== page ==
I didn’t have to channel my inner shy teen anymore and write through that lens. Pen is a lot more confident than her sister, maybe a little more impulsive and quick to draw conclusions and make judgements. What surprised me a little was that it wasn’t harder to write her—just different. Both Persy and Pen are very real people in my head.

What made you choose Ireland as Pen’s destination in this book? Did you consider having her stay home in England?

Ireland came in very naturally through Michael Carrighar in Bewitching Season. When Ally agreed to marry him and Pen resolved to make up her neglected magical studies, it just seemed to make sense to have her accompany them back to Michael’s home in Cork in order to continue to be taught by Ally. What Pen does there and whom she meets ties in neatly with the big conspiracy theory that gained wide circulation after Victoria became queen and until she married—that her “wicked” uncle, the King of Hanover, was plotting to have her assassinated because he was heir presumptive to the British throne until she had children. I am not making that up, by the way. Isn’t history fascinating?

Have you always been interested in history, even as a kid?

Is this a leading question? Absolutely! I’ve been a history geek ever since about the age of nine when Masterpiece Theatre aired The Six Wives of Henry VIII on our local PBS station, and I was riveted to the TV. We happened to have the book on which it was based and I immediately read and re-read that…it wasn’t a very good or accurate history, I understand now, but it made those 16th century people come alive in my head. I’ve been hooked on history ever since and read historical fiction, especially Jean Plaidy, all through my teens. I’ve tried in turn to give kids a glimpse of just how fascinating history can be through the blog I cohost, NineteenTeen (www.nineteenteen.blogspot.com). We post snippets about how upper- and middle-class teens lived in the 19th century and about the personal lives of figures like Queen Victoria, the Prince Regent, and others—the history behind the history, so to speak.

There are so many fascinating aspects of Irish myth and magic involved in this story. Did you do lots of research?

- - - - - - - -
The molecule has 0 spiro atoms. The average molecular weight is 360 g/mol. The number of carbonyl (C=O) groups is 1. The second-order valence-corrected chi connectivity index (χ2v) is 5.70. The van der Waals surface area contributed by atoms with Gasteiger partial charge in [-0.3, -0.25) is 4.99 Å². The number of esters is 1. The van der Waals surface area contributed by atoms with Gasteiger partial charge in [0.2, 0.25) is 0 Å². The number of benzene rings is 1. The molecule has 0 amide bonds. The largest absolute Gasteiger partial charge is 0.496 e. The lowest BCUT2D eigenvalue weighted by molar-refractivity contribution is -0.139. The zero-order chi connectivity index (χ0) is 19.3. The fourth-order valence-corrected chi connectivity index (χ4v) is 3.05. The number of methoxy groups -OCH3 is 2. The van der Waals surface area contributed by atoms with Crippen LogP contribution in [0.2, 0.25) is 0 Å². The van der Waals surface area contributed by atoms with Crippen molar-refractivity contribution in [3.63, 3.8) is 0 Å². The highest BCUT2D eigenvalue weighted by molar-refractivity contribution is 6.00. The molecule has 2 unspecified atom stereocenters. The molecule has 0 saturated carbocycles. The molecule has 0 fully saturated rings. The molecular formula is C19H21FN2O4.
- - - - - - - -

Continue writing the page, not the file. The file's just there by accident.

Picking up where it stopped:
Oh, always. It’s such a rich field to explore. The best part was researching one thing and running across something else that could enhance yet another part of the story, which would in turn alter another thing. For example, looking at a map of southern Ireland to find names to use in the story led me to Bantry Bay—and the realization that it sounds like the Irish term for witch, bean draoi (pronounced ban dree)—which led to my naming the witch Lady Keating’s house Bandry Court. Research can get distracting at times, and often there are conflicting viewpoints and sources, but sifting through it all is what makes it such a delightfully fun part of writing.

What is the difference between a clurichaun and a leprechaun?

A clurichaun is a leprechaun relative from southern Ireland. They preferred to live in wine cellars and stand guard over them, especially from servants who fancied sneaking an illicit snort from their masters’ stores. They often wore red coats and buckled shoes, were generally inebriated (or at least appeared that way), and were smaller than standard issue leprechauns.

If you had magical powers, what would you use them for?

Umm…cleaning my house, keeping my yard weed-free, and promoting world peace?

Facetious answers aside, though, that opens up a question I think about a lot— writing about people using magical powers. I like Harry Potter as much as anyone, but it annoyed me when he got into difficulties that he could have solved with spells but didn’t, even when he’d used them to solve other problems (and when, indeed, a big deal had been made about his learning them). So I’ve spent a lot of time trying to think like a person with magic, and define just what magic in my world can or can’t accomplish, in order to avoid that pitfall. I hope I’ve succeeded.

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BOOKS BY THE AUTHOR

Courtship and Curses

Marissa Doyle

From the author of Bewitching Season and Betraying Season comes a brand new regency romance with plenty of intrigue--and magic!Sophie’s entrance into London society...

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Betraying Season

Marissa Doyle

Penelope Leland has come to Ireland to study magic and prove to herself that she is as good a witch as her twin sister, Persy. But when the dashing Niall Keating begins to court her, Pen can’t...

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Bewitching Season

Marissa Doyle

In 1837 London, young daughters of viscounts pined for handsome, titled husbands, not careers. And certainly not careers in magic. At least, most of them didn’t.Shy, studious...